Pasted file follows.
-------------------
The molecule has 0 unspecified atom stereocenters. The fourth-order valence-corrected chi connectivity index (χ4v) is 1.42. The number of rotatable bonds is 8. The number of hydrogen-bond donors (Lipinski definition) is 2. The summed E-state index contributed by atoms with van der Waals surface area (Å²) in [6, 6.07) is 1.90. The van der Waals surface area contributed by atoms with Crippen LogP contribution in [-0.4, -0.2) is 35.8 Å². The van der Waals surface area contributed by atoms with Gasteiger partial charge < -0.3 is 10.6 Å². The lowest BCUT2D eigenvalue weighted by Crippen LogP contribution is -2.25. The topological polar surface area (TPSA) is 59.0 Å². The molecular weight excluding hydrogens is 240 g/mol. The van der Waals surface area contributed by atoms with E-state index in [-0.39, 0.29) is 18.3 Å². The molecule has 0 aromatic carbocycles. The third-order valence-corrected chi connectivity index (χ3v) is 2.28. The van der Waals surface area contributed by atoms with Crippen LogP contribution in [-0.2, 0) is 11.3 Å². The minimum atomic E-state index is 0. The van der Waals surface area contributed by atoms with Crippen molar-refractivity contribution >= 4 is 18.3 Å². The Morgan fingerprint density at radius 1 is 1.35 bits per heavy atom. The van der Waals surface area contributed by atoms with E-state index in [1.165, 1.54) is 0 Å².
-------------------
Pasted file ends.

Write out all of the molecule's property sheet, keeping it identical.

The molecule has 0 unspecified atom stereocenters. The fourth-order valence-corrected chi connectivity index (χ4v) is 1.42. The number of rotatable bonds is 8. The number of hydrogen-bond donors (Lipinski definition) is 2. The summed E-state index contributed by atoms with van der Waals surface area (Å²) in [6, 6.07) is 1.90. The van der Waals surface area contributed by atoms with Crippen LogP contribution in [-0.4, -0.2) is 35.8 Å². The van der Waals surface area contributed by atoms with Gasteiger partial charge < -0.3 is 10.6 Å². The lowest BCUT2D eigenvalue weighted by Crippen LogP contribution is -2.25. The topological polar surface area (TPSA) is 59.0 Å². The molecular weight excluding hydrogens is 240 g/mol. The van der Waals surface area contributed by atoms with E-state index in [-0.39, 0.29) is 18.3 Å². The molecule has 0 aromatic carbocycles. The third-order valence-corrected chi connectivity index (χ3v) is 2.28. The van der Waals surface area contributed by atoms with Crippen LogP contribution in [-0.2, 0) is 11.3 Å². The minimum atomic E-state index is 0. The van der Waals surface area contributed by atoms with Crippen molar-refractivity contribution >= 4 is 18.3 Å². The Morgan fingerprint density at radius 1 is 1.35 bits per heavy atom. The van der Waals surface area contributed by atoms with E-state index in [1.165, 1.54) is 0 Å².